The fact that only the proletariat has the courage to raise itself in the middle of the storm to protest against the war proves that only socialism represents the idea of the brotherhood of peoples, of peace and civilisation. The importance of the meeting in Bucharest consists in demonstrating that the Balkan peoples insist on remaining at peace despite the incitements of both groups of belligerents who each seek to win them to their side, and despite the chauvinist agitation of their ruling classes. The Balkan capitalists, encouraged by the profits resulting from the territories won following the first two Balkan wars, would like to make use of the present circumstances without considering that it would cost the Balkan countries dear if they took part in the European conflict and thus risked losing their national existence.
The Greek deputy showed, with examples drawn from the history of his country, how the greed of the Greek bourgeoisie grew in parallel with its successes; how pan-hellenism, after having dreamt at first of Greek independence, went on to demand the annexation of new territories, and after the last Balkan war, conceived the mad idea of restoring the Byzantine empire and even that of Alexander the Great by the annexation of vast territories in Asia Minor. He added that similar policies tending towards hegemony were also pursued by the other Balkan states.
He called on the assembly to oppose the politics of hegemony by the politics of Balkan solidarity; and to oppose the ambitious policies of conquest by a Federal Balkan Republic.
The next speakers were comrade N. Ionesco, delegate from Galatz, and comrade Al. Constantinesco, member of the Executive Committee of the PSD of Roumania. The first insisted on the necessity of unity between the Balkan socialists in order to obtain the maximum of advantages for the socialist cause during the settlements that would follow the present war. The second spoke of the foresight shown by the Roumanian socialists over three years by denouncing the blind and greedy policy of the Roumanian oligarchy.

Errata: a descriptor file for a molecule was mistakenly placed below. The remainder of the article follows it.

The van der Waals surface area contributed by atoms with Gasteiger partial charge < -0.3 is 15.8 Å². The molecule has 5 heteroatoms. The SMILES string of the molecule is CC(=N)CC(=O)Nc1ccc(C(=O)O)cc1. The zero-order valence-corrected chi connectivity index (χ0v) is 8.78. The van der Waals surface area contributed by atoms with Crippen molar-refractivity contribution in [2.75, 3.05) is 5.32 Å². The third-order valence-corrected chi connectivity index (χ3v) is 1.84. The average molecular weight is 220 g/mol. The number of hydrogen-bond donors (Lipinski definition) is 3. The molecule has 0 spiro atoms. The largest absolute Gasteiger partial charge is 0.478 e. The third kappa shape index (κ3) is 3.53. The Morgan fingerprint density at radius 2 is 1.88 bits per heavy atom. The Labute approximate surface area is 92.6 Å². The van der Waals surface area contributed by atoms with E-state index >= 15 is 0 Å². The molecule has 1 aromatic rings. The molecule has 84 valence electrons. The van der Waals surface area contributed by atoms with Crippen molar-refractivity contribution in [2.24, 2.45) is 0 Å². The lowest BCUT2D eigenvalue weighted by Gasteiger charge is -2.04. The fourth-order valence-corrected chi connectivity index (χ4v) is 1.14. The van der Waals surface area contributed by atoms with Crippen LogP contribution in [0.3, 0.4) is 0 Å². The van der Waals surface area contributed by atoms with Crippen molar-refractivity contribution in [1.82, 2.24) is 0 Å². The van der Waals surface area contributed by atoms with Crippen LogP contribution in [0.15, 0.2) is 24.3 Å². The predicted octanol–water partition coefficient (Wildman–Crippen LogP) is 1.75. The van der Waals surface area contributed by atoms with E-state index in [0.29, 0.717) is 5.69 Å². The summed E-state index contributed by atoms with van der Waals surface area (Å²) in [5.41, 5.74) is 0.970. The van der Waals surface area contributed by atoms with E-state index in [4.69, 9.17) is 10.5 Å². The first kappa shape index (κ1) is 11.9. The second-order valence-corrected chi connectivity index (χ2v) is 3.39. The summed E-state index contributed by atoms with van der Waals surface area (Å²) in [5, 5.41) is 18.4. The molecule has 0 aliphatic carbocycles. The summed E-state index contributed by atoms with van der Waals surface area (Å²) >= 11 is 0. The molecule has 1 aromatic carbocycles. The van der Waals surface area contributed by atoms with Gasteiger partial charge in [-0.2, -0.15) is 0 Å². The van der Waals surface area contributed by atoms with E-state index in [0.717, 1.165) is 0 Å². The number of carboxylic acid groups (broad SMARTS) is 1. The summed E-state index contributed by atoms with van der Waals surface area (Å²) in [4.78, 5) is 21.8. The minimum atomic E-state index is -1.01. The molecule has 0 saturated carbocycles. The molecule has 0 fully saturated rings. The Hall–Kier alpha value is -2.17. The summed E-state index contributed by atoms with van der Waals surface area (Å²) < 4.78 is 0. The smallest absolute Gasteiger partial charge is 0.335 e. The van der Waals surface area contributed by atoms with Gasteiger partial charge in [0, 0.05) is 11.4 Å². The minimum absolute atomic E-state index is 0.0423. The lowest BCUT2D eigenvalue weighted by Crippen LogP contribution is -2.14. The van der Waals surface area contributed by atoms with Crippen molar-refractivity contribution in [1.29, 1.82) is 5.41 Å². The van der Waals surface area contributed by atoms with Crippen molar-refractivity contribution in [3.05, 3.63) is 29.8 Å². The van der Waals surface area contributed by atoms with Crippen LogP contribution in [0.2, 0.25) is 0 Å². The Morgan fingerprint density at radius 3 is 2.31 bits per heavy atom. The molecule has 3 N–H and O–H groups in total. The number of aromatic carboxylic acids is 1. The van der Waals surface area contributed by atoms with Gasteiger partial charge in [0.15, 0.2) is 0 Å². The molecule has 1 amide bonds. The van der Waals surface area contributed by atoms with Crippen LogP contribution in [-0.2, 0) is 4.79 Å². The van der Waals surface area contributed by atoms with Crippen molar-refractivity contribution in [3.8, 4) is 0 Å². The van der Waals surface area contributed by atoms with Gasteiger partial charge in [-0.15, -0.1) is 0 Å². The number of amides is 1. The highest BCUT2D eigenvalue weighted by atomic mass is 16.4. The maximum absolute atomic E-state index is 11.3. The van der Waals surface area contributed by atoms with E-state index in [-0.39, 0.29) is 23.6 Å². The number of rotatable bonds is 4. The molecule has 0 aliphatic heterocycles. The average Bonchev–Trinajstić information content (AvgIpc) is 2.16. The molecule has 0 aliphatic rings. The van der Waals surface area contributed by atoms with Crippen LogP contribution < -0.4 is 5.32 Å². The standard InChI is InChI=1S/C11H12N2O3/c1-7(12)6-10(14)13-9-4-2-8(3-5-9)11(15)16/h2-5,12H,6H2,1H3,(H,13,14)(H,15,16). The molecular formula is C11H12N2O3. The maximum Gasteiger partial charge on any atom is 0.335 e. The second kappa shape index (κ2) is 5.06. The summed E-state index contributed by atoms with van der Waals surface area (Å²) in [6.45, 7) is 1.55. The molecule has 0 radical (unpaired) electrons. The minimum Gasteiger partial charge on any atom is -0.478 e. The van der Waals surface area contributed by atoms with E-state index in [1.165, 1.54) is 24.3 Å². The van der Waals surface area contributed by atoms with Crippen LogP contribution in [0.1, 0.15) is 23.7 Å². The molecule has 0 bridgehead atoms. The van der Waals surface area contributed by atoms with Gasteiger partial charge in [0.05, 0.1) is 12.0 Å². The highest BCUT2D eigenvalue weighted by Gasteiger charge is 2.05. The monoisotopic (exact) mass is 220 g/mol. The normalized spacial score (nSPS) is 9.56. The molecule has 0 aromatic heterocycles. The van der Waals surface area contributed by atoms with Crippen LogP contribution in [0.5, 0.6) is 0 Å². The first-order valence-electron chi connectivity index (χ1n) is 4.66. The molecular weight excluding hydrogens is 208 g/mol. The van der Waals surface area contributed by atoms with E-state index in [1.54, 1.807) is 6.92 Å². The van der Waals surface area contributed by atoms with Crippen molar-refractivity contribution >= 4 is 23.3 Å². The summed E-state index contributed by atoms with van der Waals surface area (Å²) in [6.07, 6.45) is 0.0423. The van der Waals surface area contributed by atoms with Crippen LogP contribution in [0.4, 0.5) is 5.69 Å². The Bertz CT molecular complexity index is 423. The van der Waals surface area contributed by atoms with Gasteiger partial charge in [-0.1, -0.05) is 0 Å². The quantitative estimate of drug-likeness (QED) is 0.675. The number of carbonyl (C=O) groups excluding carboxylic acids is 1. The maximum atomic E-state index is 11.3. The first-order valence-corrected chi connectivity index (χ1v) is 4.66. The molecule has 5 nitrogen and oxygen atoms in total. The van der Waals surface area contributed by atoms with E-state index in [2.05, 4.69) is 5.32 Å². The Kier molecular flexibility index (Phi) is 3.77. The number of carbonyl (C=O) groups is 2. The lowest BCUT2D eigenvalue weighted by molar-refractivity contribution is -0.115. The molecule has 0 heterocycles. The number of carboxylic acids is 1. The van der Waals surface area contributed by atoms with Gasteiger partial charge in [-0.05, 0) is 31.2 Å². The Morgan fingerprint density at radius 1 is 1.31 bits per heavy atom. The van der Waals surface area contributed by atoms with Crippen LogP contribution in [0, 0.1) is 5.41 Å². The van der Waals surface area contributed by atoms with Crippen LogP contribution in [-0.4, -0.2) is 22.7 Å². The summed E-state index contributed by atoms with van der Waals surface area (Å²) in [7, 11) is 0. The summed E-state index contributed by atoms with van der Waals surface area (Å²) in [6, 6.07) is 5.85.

Comrade Kolaroff, socialist deputy for Plovdiv (Bulgaria), was due to speak on behalf of the Bulgarian delegation, but his speech was read too. But this did not diminish the profound effect it had on the audience.
He greeted the Roumanian proletariat on behalf of the organised proletariat of Bulgaria and he, too, stressed the moral vigour of socialism which, alone, in the midst of barbarism continued the tradition of civilisation. Comrade Kolaroff stressed particularly the responsibility that rested on socialism in the Balkans for reaching the common goal: the maintenance of peace and the neutrality of the Balkan states not involved in the war.
Comrade Racovski, member of the Executive Committee of the PSD of Roumania, began his speech by expressing his deep regret at the enforced absence of the Serbian comrades, whose defiant and truly socialist attitude in the Skoupchtina (the Serbian House of Deputies) and in the country during this war had filled with joy the whole International that had remained loyal to the class struggle.